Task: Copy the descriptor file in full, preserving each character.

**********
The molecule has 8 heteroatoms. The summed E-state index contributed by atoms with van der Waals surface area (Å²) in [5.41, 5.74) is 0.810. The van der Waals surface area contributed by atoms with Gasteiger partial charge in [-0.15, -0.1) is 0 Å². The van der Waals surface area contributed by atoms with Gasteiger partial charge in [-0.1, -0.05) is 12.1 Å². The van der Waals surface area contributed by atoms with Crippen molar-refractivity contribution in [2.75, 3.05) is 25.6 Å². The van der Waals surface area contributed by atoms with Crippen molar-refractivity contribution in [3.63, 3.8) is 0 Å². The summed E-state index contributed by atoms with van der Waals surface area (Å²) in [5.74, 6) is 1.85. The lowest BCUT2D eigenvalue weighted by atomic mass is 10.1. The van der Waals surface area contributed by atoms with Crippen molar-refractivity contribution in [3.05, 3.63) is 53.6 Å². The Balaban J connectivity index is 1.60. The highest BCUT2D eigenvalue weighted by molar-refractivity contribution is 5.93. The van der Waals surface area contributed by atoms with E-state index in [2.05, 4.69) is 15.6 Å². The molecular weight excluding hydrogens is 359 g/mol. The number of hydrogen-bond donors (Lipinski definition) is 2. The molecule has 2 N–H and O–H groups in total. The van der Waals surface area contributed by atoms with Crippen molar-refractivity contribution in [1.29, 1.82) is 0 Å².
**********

The molecule has 8 heteroatoms. The summed E-state index contributed by atoms with van der Waals surface area (Å²) in [5.41, 5.74) is 0.810. The van der Waals surface area contributed by atoms with Gasteiger partial charge in [-0.15, -0.1) is 0 Å². The van der Waals surface area contributed by atoms with Gasteiger partial charge in [-0.1, -0.05) is 12.1 Å². The van der Waals surface area contributed by atoms with Crippen molar-refractivity contribution in [2.75, 3.05) is 25.6 Å². The van der Waals surface area contributed by atoms with Crippen molar-refractivity contribution in [3.63, 3.8) is 0 Å². The summed E-state index contributed by atoms with van der Waals surface area (Å²) in [5.74, 6) is 1.85. The lowest BCUT2D eigenvalue weighted by atomic mass is 10.1. The van der Waals surface area contributed by atoms with Crippen molar-refractivity contribution in [3.05, 3.63) is 53.6 Å². The Balaban J connectivity index is 1.60. The highest BCUT2D eigenvalue weighted by molar-refractivity contribution is 5.93. The van der Waals surface area contributed by atoms with E-state index in [2.05, 4.69) is 15.6 Å². The molecular weight excluding hydrogens is 359 g/mol. The number of hydrogen-bond donors (Lipinski definition) is 2. The molecule has 2 N–H and O–H groups in total. The van der Waals surface area contributed by atoms with Crippen molar-refractivity contribution in [1.29, 1.82) is 0 Å².